I tried one BC548B and one 2n2222a. Current values of Ib and Ic didn't change much.
 

MrChips

Joined Oct 2, 2009
23,959
You have selected a random circuit and are trying to solve for current and voltage.
I think you have bitten more than you can chew.

There are two different scenarios:
1. How to solve for current and voltage in a circuit?
2. How to select component values when designing a circuit?

Let's take two simple examples of case #1.

Example #1
Given the following circuit, solve for Vout in terms of R1, R2, and Vin.
1618344170261.png

This is doable because it is a linear circuit with linear equations.

Example #2
Solve for current I and VR.
1618344324531.png

This is may look simple but it is not. The LED equation is nonlinear with some unknown parameters.
You would need to characterize the diode in order to solve this.
 

Thread Starter

PsySc0rpi0n

Joined Mar 4, 2014
1,555
I understand that. And this circuit was not a random circuit. I was reading through the book and trying the examples while I was reading.
 

LvW

Joined Jun 13, 2013
1,279
But I'm still confused to how to find the resistor values for a specific scenario. If the procedure I did is wrong, because I used beta to find Ib, then, that saying (so to speak) of 1/10 to 1/20 of Ic, will put any transistor in saturation mode? If not, what else do I need to think about to put a transistor at it's saturation mode?
No - I am afraid there is still a misunderstanding on your side. You cannot start with Ib.
(1) First and most important condition for saturation:
Ic is so large that most of the available voltage appears across the collector resistance - hence, only a mimnimum remains for Vce (0.2 V app).
With other words: Vce<Vbe (app. still 0.7..0.75 V)

(2) How can we be sure that this condition is fulfilled?
Answer: Because the B-C junction must be forward biased (because of Vce<Vbe) the base current Ib is much larger than expected for linear application. This is the RESULT from the above considerations and a good and safe indication for saturation.

(3) Circuit design: Starting with the current Ic (as mentioned above under (1) ) you calculate the resistor RB for a base current Ib that is at least - let`s say - 10% of this Ic value.
(That means: 10% of that Ic which brings the transistor into saturation !!)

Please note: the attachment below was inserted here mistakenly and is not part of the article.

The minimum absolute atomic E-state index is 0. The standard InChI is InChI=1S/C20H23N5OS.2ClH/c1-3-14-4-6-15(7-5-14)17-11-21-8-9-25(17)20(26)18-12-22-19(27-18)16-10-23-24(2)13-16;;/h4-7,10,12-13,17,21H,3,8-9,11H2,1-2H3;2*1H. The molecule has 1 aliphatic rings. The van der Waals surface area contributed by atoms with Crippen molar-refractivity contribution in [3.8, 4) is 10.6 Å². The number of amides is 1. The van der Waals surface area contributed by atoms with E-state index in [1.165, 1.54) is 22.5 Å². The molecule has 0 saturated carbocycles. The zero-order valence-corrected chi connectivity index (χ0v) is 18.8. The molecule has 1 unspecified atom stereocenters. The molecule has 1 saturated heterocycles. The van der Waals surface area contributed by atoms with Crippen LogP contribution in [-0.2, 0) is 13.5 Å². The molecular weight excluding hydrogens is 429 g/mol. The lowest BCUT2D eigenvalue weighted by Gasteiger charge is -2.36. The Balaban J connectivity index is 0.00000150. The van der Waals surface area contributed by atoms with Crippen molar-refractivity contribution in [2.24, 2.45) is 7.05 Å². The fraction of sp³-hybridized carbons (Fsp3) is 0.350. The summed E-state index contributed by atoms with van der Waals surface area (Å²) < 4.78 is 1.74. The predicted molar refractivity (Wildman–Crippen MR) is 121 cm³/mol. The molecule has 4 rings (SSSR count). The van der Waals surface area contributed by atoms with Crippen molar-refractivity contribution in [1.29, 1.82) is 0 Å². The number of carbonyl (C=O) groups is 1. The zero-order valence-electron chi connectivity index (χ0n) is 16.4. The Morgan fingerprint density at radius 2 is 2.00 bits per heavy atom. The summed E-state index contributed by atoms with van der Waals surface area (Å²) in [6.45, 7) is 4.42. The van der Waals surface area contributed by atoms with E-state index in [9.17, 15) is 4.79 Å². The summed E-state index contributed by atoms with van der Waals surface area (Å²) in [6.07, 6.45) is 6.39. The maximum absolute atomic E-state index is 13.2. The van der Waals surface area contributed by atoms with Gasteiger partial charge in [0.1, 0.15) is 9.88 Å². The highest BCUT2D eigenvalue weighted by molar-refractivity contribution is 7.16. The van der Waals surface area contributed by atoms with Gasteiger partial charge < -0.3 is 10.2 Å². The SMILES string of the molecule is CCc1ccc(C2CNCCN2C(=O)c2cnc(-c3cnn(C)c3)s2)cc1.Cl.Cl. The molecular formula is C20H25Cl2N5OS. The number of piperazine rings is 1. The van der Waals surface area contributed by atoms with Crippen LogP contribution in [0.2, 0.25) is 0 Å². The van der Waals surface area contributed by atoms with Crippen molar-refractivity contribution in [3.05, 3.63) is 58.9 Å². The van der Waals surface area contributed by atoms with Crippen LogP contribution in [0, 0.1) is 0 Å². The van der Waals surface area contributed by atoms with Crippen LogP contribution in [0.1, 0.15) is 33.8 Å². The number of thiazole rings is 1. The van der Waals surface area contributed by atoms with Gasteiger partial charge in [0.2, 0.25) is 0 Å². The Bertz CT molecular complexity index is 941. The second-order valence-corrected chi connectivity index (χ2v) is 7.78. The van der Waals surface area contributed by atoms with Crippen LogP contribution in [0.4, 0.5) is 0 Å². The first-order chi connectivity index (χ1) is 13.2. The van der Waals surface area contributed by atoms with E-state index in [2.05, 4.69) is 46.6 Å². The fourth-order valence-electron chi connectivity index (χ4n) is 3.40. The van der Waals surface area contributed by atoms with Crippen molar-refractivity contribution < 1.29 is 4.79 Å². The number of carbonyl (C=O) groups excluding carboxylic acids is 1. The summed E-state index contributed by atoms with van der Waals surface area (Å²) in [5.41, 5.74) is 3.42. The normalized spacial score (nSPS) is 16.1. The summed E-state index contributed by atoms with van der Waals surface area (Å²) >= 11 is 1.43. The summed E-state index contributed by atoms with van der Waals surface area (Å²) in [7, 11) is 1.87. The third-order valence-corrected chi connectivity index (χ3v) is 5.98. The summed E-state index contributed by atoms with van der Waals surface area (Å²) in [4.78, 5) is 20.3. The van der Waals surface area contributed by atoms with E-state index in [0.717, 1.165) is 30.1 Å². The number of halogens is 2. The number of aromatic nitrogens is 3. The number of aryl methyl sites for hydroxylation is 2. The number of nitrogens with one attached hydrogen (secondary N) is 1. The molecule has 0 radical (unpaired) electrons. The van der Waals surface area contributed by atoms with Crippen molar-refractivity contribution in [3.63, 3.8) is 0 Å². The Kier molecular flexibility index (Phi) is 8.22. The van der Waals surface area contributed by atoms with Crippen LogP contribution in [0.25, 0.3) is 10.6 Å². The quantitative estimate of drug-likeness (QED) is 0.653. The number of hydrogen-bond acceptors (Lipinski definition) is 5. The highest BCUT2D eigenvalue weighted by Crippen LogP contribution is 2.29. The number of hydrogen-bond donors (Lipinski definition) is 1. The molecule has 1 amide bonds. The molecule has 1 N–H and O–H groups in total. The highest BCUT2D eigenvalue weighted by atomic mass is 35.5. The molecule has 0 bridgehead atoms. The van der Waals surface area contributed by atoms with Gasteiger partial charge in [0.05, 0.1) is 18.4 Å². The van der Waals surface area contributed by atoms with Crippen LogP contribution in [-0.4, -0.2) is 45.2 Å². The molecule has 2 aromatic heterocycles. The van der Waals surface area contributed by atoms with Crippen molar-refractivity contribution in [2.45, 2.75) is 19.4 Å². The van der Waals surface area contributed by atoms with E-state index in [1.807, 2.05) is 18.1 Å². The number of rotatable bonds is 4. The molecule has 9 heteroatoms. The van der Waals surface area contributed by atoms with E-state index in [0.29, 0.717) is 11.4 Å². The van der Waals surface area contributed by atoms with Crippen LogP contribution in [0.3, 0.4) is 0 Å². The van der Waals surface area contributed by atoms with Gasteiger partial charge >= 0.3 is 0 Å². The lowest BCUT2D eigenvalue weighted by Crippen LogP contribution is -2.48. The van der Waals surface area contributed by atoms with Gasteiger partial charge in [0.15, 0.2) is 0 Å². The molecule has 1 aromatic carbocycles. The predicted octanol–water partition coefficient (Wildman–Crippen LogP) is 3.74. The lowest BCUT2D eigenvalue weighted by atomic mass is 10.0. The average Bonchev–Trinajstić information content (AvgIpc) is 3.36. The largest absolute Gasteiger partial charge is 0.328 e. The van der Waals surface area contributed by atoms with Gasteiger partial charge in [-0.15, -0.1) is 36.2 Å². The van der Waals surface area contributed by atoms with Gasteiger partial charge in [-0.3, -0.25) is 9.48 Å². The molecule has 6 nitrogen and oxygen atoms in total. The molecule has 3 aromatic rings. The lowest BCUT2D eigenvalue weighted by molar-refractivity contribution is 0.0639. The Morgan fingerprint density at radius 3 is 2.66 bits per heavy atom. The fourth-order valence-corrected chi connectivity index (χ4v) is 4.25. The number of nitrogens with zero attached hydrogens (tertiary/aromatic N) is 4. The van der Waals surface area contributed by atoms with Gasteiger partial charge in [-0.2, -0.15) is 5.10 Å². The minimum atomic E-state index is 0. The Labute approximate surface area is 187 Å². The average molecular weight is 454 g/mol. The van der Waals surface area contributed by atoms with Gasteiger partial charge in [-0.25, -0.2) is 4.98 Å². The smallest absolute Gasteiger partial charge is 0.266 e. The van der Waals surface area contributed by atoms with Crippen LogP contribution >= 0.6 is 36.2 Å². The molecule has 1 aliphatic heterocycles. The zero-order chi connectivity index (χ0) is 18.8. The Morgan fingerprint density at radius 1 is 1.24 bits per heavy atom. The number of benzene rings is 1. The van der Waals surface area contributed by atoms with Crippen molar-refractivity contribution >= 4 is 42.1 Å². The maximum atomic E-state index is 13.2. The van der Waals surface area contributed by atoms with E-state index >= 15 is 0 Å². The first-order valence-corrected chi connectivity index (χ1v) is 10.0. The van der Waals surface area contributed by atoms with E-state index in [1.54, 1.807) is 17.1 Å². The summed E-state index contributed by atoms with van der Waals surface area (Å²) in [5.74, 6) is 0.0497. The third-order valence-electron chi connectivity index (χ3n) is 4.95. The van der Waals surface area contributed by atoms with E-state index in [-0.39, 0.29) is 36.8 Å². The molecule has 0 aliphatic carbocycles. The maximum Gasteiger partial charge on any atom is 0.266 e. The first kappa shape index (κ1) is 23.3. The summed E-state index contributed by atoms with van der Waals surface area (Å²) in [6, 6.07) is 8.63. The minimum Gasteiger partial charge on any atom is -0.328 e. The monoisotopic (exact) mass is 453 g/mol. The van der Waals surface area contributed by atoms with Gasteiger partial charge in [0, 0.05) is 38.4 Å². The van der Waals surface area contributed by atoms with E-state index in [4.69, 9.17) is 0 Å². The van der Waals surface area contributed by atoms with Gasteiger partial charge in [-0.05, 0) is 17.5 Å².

Thread Starter

PsySc0rpi0n

Joined Mar 4, 2014
1,555
No - I am afraid there is still a misunderstanding on your side. You cannot start with Ib.
(1) First and most important condition for saturation:
Ic is so large that most of the available voltage appears across the collector resistance - hence, only a mimnimum remains for Vce (0.2 V app).
With other words: Vce<Vbe (app. still 0.7..0.75 V)

(2) How can we be sure that this condition is fulfilled?
Answer: Because the B-C junction must be forward biased (because of Vce<Vbe) the base current Ib is much larger than expected for linear application. This is the RESULT from the above considerations and a good and safe indication for saturation.

(3) Circuit design: Starting with the current Ic (as mentioned above under (1) ) you calculate the resistor RB for a base current Ib that is at least - let`s say - 10% of this Ic value.
(That means: 10% of that Ic which brings the transistor into saturation !!)
@LvW I think you better start reading the posts until the end. I didn't start with Ib ever. I started with Ic and then used beta. But later, I fixed that approach and did the 10% thumb up rule. I even checked with different transistors and confirmed that current values didn't change by much.

Now, I will try to understand how to put them in cut-off state. I know there are some conditions that needs to be met in order to put it in the cut-off zone, so, I'll digg about that a little bit and then, I'll ask questions here.
 

Audioguru again

Joined Oct 21, 2019
3,317
A transistor is cutoff when it has no base current, then it does not conduct any collector current.
A transistor as a switch is cutoff when its emitter is at 0V and its base signal voltage goes to near 0V.